Production director Chris Sigaty has explained to Eurogamer that Blizzard is aiming for a more accessible take on the popular DOTA gametype with its official StarCraft 2 mod, Blizzard DOTA.
Shorter games, a simpler item system, simpler abilities and less powerful towers are the tools Blizzard will employ to make the game easier to get to grips with and "remove social tension" - although the intention is that it will be "easy to learn, difficult to master".
"Blizzard DOTA is our take on the DOTA-style games, but we're... really trying to question a lot of the mechanics that are in the DOTA-style games that are out there - last hitting and splitting gold and splitting experience and that sort of thing - and trying to really drive it down to the core fun of the gameplay," Sigaty told us at BlizzCon.
DOTA is a mini-genre blending tower defence, real-time strategy and action-RPG combat that began with the Defense of the Ancients mod for Warcraft 3 and now encompasses League of Legends and Valve's in-development Dota 2. A common complaint from new players of these games is the hostile reception from expert players who feel they let the side down.
"One of the big things is trying to remove social tension. Because all of the DOTA-style games... You almost get in this game space where your own team is angry at you because you don't know enough about it and you're holding them back," Sigaty said.
"One of the things we've found that leads to that is games tend to take 45-90 minutes in play... So we've shortened the game dramatically. Average game time is 20, 25 minutes, 30 at the outside. You can get two games during your lunch break if you want, so it's not the end of the world if your team-mate isn't perfect."
Blizzard also wants to promote team play and tackle the individualist attitude of players, bred by separating kills and assists. Blizzard DOTA will simply have 'takedowns', and all players who contribute to one kill will get an equal split of the gold and experience reward.
Sigaty said Blizzard had identified overpowered towers - the original mod's 'Ancients' - as a flaw that led to conservative and unintuitive play styles.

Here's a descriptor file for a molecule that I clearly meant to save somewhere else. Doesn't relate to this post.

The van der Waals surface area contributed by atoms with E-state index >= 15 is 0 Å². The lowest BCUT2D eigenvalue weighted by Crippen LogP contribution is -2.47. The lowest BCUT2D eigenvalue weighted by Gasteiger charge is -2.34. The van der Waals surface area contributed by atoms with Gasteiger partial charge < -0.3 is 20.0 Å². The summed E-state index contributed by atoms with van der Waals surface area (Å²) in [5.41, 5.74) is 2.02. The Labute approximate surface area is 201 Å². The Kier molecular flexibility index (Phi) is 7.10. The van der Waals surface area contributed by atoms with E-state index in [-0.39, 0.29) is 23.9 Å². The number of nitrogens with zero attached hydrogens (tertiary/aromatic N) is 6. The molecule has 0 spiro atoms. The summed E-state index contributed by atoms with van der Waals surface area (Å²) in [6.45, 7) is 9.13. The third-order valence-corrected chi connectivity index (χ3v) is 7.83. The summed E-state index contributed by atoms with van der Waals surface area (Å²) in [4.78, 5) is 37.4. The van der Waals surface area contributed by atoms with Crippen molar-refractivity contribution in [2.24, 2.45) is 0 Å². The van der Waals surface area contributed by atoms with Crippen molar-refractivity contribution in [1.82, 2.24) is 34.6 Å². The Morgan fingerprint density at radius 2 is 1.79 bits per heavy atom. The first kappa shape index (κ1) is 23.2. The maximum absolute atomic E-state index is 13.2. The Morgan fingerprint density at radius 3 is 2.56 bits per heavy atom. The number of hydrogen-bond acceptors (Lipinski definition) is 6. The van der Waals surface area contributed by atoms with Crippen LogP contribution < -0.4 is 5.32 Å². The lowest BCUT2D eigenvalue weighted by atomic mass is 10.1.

"We've done some things that encourage you to be heroic in the beginning," he continued. "Towers are so powerful in most DOTA-style games that the way the game plays is you head out and you sit under your tower and wait for somebody to make a mistake.
"We have ammunition on towers in Blizzard DOTA, so if you do that, you'll finally run out of ammo. And they regenerate slowly. You'll actually hurt your tower if you don't push to try and keep them from even getting to the tower."
Further changes include simpler items, character stats (Blizzard DOTA has just three - health, damage and mastery) and abilities. Heroes will be divided into easy-to-understand classes: durable 'Tanks', 'Support' characters, 'DPS' player-killers and 'Siege' characters designed specifically for taking down the enemy base.
Sigaty said the team felt that the deep systems in other DOTA games weren't compatible with a fast-paced competitive game.
"The item systems in many of the DOTA-style games are extremely complex. Some people love it. We feel like reading wikis to understand your build for your particular hero, how you should play it, is too complex," he said. "So we've come up with a much more simplified item system that we feel still gives lots of different options to you... but is much simpler to understand.
"The abilities too, same thing. There are some very complex abilities in DOTA-style games we've tried to do away with too much complexity there so you can pick it up.
"You know, you've got 20 minutes for a game. You need to be able to look at a tooltip and get it pretty quickly... rather than having to think. You'll still have to play more to gain more. But if you look at some of the games today, they're as complex of World of Warcraft, which has many, many hours of gameplay to familiarise yourself."
Although making DOTA more accessible is "a goal", a DOTA game nonetheless needs depth - which Blizzard intends to add by focusing on a more involving metagame, with multiple maps and big bonuses for capturing extra areas of the map: these might add a team of Warcraft ogres to your side, or a giant Protoss mech that can take enemy towers down with ease.
"We want to make sure it still has the hardcore element; easy to learn, difficult to master has been a motto that we've had for a very long time," Sigaty said. "We have that, so that depth is there from how you become better by playing. You learn subtleties to how you play but it's not because of added complexity to how you learn it. It should be easy to learn."